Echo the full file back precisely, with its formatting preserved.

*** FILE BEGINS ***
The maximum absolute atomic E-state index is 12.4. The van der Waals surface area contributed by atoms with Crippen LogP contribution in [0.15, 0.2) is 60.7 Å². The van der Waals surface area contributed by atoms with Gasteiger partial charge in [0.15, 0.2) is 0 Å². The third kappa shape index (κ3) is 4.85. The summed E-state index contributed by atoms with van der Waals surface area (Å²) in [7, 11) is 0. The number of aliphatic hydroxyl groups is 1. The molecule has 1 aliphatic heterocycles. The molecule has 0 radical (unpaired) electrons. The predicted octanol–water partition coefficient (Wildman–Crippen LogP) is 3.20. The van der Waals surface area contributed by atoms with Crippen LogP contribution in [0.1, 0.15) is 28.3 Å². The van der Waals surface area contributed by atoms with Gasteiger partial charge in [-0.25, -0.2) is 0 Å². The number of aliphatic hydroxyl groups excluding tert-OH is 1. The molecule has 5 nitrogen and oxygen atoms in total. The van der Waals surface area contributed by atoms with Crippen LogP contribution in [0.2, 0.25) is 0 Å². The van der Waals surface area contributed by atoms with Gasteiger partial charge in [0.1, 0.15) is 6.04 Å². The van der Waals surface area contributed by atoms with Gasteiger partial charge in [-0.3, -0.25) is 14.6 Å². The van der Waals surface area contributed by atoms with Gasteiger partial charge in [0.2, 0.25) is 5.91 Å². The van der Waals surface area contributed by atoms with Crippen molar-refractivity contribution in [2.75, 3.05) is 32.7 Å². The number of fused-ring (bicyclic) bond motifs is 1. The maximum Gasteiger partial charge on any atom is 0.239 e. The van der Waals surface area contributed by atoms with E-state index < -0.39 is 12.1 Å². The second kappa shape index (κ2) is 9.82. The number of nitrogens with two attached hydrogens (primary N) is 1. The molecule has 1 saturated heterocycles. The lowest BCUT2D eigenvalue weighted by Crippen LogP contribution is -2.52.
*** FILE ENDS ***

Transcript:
The maximum absolute atomic E-state index is 12.4. The van der Waals surface area contributed by atoms with Crippen LogP contribution in [0.15, 0.2) is 60.7 Å². The van der Waals surface area contributed by atoms with Gasteiger partial charge in [0.15, 0.2) is 0 Å². The third kappa shape index (κ3) is 4.85. The summed E-state index contributed by atoms with van der Waals surface area (Å²) in [7, 11) is 0. The number of aliphatic hydroxyl groups is 1. The molecule has 1 aliphatic heterocycles. The molecule has 0 radical (unpaired) electrons. The predicted octanol–water partition coefficient (Wildman–Crippen LogP) is 3.20. The van der Waals surface area contributed by atoms with Crippen LogP contribution in [0.1, 0.15) is 28.3 Å². The van der Waals surface area contributed by atoms with Gasteiger partial charge in [-0.25, -0.2) is 0 Å². The number of aliphatic hydroxyl groups excluding tert-OH is 1. The molecule has 5 nitrogen and oxygen atoms in total. The van der Waals surface area contributed by atoms with Crippen LogP contribution in [0.2, 0.25) is 0 Å². The van der Waals surface area contributed by atoms with Gasteiger partial charge in [0.1, 0.15) is 6.04 Å². The van der Waals surface area contributed by atoms with Gasteiger partial charge in [-0.3, -0.25) is 14.6 Å². The van der Waals surface area contributed by atoms with Gasteiger partial charge in [0.2, 0.25) is 5.91 Å². The van der Waals surface area contributed by atoms with Crippen molar-refractivity contribution in [2.75, 3.05) is 32.7 Å². The number of fused-ring (bicyclic) bond motifs is 1. The maximum Gasteiger partial charge on any atom is 0.239 e. The van der Waals surface area contributed by atoms with E-state index < -0.39 is 12.1 Å². The second kappa shape index (κ2) is 9.82. The number of nitrogens with two attached hydrogens (primary N) is 1. The molecule has 1 saturated heterocycles. The lowest BCUT2D eigenvalue weighted by Crippen LogP contribution is -2.52.